Other inspections that you might want to consider are a radon test and a check of your septic system.  If you have a septic system, you might want an inspector to come out and check your septic system if you aren’t connected to your city’s water system.

The bottom line is to over think the problems that could go wrong.  Get picky and make sure you get the inspections you need while you still have an opportunity to negotiate or walk away from a home that carries any issues that concern you.

If you are interested in a free consultation with Wendy McCance, you can contact her at:

Real Estate One

26236 Woodward Ave
Royal Oak, MI 48067 
248-414-1248 ext. 119
wendymccance@realestateone.com
 
2 Comments

Posted by on February 1, 2013 in advice, houses for sale, how to

 

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Selling your Own Home vs Using a Seller’s Agent

If you have ever thought about selling your home yourself, I’m sure you have wondered what the positive and negatives points are compared to a real estate agent selling your home for you.

First let’s go over the positive reasons for selling a home on your own.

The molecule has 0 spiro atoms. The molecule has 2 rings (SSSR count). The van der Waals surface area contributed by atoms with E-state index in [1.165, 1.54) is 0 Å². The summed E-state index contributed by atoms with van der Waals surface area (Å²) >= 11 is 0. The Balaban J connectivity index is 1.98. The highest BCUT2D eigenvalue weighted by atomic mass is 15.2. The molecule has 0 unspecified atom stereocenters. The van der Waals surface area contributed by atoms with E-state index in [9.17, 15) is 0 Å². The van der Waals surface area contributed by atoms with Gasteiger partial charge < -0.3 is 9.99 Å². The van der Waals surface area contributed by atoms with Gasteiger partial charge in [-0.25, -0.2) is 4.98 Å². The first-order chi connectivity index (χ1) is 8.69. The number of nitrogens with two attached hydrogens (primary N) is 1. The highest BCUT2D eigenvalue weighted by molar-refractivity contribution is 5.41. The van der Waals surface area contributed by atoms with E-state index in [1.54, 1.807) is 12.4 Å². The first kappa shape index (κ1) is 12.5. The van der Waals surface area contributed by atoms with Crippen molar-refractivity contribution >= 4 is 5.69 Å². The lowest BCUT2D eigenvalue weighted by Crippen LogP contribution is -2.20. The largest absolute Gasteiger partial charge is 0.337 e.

1.  You will not be giving a sellers agent a commission.

2.  You will meet any potential buyers yourself.  I’m not sure if this is a positive reason, but it might mean a lot to some home owners.

3.  You are in control of the entire process.  For those of you who like to have their hands in the entire process from meeting buyers to the negotiation process directly with those buyers, this might be a plus.

4.  You decide when to show the home and will be present for those showings.

Now, let’s go over the negative aspects of selling your own home.

1.  You pay for any advertising.  On top of that, you will not have access to the MLS which all agents have access to.  That means that instead of agents emailing their clients your home information when it appears on the MLS, you have to find the interested buyers yourself.  Agents are also more adept at only showing clients who have a definite interest in the features of your home.  You could have people looking at your home that aren’t pre-approved, are just window shopping or truly are not looking for what your home has to offer.

2.  You will need to understand all of the paperwork needed to sell your home.  It is also highly recommended that you hire an attorney to write-up the paperwork and make sure everything is included.  An attorney might be more expensive to use.  Another consideration is that an attorney doesn’t typically write-up paperwork to sell  homes as part of their job and might miss something along the way.